A CORK mother-of-two is appealing to people around the county to get a blood test for Lyme disease, at a time when a local GP has warned that cases of the debilitating illness are on the rise.
Julie Farrelly, 39, is one of three people in the small West Cork village of Eyeries who have recently been diagnosed with the disease, which is mainly contracted from ticks.
About two years ago, Julie’s health began to spiral downwards. Crippled by tiredness, she felt that maybe having two children, aged five and three, along with a part-time job was too much for her.
However, she realised there was more wrong with her when she began to lose sensation in her right and then left hand.
“It was very scary,” recalled Julie, “I had gone to reflexology but was getting no relief. Even putting on make-up or brushing my hair was a nightmare, I had no energy.”
She also found that her concentration was lapsing drastically. “I am a fashion designer, I could not concentrate for more than one hour,” she said. “I could not hold the needle, I was dropping everything.
“I was not able to drive on my own. There was a stabbing pain in my neck and my shoulders, I put it down to a trapped nerve.”
Following a seizure, Julie decided to get some blood tests done with her local GP in Beara and she was then diagnosed with Lyme disease. That was just a few months ago, and she is already making progress.
“Since I got antibiotics for it, I feel more like myself again,” she said. “I was crying at home, I thought I must be very depressed, I did not know what was wrong.
“I have always been an outdoorsy person. I grew up in a farm, my children and husband have been tested for Lyme and came back negative. I panic now if I see a black speck near my children.”
Ms Farrelly is concerned that there is ‘some animal’ in West Cork carrying the disease.
Meanwhile, Bantry based GP, Dr Denis Cotter, is issuing a social media appeal for anyone developing flu-like symptoms following a tick bite to seek medical treatment immediately.
Dr Cotter said: “Lyme disease is on the increase, especially in West Cork.”
According to Dr Cotter, this is due to the “rise in the deer population, especially around the peninsulas and north-east of Bantry”.
He said: “Anyone living here should make themselves aware of the disease and how to prevent it.”
The GP is appealing for people to check themselves and their children regularly, including behind the ears, under the arms, behind the knees and the scalp.
He advised people who find any ticks to remove them.
Dr Cotter said: “Keep a tick twister in the house. Grasp the tick as close to the skin as possible and pull upwards. Don’t twist or jerk as the mouth parts of the tick may become detached and remain in the skin.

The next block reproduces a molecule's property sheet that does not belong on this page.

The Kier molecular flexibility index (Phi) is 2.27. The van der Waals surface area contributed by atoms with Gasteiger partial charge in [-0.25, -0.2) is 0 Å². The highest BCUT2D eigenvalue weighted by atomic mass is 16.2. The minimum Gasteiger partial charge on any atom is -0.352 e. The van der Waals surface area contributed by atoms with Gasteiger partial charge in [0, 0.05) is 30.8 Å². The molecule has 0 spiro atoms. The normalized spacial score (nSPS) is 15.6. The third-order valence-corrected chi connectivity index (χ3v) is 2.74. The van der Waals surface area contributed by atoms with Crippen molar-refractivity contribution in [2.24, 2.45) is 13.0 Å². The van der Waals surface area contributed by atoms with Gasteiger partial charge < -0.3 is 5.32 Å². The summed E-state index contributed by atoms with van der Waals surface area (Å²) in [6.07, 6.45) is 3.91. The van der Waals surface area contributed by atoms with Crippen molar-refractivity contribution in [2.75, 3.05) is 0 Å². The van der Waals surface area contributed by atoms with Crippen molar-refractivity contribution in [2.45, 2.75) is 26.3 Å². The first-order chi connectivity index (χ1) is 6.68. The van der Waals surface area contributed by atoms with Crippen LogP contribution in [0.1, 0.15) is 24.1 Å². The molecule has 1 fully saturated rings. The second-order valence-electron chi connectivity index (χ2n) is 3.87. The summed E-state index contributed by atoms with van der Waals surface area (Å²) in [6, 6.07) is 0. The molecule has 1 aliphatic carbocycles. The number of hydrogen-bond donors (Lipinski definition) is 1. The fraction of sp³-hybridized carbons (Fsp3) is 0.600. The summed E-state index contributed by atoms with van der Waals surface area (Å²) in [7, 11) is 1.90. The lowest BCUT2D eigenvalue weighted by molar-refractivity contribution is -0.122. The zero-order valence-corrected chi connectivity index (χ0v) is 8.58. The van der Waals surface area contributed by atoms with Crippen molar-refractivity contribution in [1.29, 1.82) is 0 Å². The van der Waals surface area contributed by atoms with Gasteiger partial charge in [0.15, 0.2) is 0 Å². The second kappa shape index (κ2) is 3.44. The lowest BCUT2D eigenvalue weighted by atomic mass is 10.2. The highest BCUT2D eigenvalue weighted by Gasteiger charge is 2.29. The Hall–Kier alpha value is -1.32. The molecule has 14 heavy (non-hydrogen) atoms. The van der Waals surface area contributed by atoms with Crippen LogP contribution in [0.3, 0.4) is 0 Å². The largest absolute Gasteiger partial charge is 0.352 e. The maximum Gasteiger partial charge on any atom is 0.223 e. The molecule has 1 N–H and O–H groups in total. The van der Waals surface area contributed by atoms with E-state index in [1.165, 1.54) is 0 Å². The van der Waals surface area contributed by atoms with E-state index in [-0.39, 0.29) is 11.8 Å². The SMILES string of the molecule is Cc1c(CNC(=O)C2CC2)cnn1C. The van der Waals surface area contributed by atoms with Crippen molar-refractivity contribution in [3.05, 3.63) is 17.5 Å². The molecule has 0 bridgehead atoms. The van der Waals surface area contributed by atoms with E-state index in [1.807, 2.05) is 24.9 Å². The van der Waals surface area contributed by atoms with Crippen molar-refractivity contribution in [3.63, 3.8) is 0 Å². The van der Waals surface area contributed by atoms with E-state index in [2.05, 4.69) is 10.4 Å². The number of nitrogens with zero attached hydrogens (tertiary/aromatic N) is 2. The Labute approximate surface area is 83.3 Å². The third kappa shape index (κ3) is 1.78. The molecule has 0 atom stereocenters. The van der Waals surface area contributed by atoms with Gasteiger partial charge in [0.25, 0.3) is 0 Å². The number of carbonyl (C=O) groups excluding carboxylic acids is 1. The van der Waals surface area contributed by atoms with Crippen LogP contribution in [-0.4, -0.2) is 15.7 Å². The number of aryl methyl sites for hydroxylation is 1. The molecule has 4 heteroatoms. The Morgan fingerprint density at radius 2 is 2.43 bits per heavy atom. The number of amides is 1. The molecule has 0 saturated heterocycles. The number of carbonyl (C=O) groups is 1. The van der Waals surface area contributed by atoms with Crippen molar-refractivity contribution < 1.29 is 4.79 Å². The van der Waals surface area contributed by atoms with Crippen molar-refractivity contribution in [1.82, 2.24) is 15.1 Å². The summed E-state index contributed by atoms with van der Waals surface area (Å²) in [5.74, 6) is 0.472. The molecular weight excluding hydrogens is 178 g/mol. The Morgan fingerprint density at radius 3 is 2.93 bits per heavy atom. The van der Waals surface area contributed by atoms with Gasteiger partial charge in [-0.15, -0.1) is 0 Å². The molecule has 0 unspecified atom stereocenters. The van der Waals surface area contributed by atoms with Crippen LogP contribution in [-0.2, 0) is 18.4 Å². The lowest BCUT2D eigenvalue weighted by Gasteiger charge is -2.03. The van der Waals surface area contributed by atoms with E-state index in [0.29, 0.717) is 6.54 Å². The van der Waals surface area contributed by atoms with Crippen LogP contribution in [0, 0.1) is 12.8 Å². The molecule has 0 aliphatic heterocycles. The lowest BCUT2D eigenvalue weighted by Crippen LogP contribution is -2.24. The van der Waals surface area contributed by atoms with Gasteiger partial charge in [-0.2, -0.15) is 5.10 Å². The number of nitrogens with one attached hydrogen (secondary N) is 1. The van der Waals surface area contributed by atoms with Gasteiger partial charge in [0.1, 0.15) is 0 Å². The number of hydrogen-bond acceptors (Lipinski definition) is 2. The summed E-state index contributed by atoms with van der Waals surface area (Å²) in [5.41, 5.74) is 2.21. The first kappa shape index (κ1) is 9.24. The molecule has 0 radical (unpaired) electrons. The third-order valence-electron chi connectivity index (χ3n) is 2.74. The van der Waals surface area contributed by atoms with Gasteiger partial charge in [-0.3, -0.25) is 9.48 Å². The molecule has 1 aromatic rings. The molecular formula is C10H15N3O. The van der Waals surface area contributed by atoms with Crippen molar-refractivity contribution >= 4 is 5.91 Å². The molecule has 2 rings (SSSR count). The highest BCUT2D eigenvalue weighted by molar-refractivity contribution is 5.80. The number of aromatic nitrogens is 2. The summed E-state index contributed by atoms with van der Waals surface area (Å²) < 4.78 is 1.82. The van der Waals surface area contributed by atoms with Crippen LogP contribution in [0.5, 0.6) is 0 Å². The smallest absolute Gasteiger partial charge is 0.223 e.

“After removing the tick, wash your hands and the affected area with soap and water and apply an antiseptic cream or any white alcohol spirit.
“If, after being bitten by a tick, you develop any flu-like symptoms or get a rash, come in and see us as soon as possible.”
Anne Maher, a grandmother based in Kilkenny, who has been suffering from the condition for the past 20 years, is a member of Tick Tock Ireland, an organisation for sufferers of Lyme disease and their families.
According to Ms Maher, Lyme disease is now at a worryingly high level in West Cork and Kerry.
She is supporting the appeals by Dr Cotter and Louise Farrelly for people to get tested.
Eighty per cent of patients of Dublin-based biomagnetism specialist, Rob Renehan, are suffering from chronic Lyme disease, which was not diagnosed in time.
Biomagnetism, the use of magnets on the skin, in a bid to rebalance the body’s ph levels, is increasingly becoming a popular way to treat people with chronic Lyme disease.
Mr Renehan is currently treating a number of patients from County Cork. His brother, Dave, now back working as fireman, battled the disease for several years.
Mr Renehan went to America to study biomagnetism in order to treat his brother.
He said: “It is shocking how many people are coming in with Lyme disease.”
According to Mr Renehan, some people just need a few sessions, while others may need a lot more, to get pain relief and recover from Lyme disease.
Some symptoms of Lyme disease include joint pain, muscle aches, fatigue, tingling, weakness, memory loss, brain fog, dizziness, nausea, and swollen glands along with recurring throat and ear pain.
People living on a country road or who are embarking on a trail are advised before departure to spray their socks and sneakers or boots with a product containing 0.5% permethrin, an insecticide safe to humans but deadly to ticks, and also wear permethrin-treated clothing, which can be obtained at InsectShield.com. Use As you head out, spray or rub exposed skin with a repellent — preferably a strong one that’s made with 20-30% deet. (Most plant-based sprays and lotions do not work well against ticks.)
During and after, wear long pants tucked into your socks.
When you return from a hike or outdoor exercise, take a shower as soon as possible. Toss your clothes into a hot dryer for 10 minutes to kill any lingering ticks.
On Sunday, March 12, at the Sheraton Hotel, Athlone, a national conference on Lyme disease is taking place, starting at 8.45am.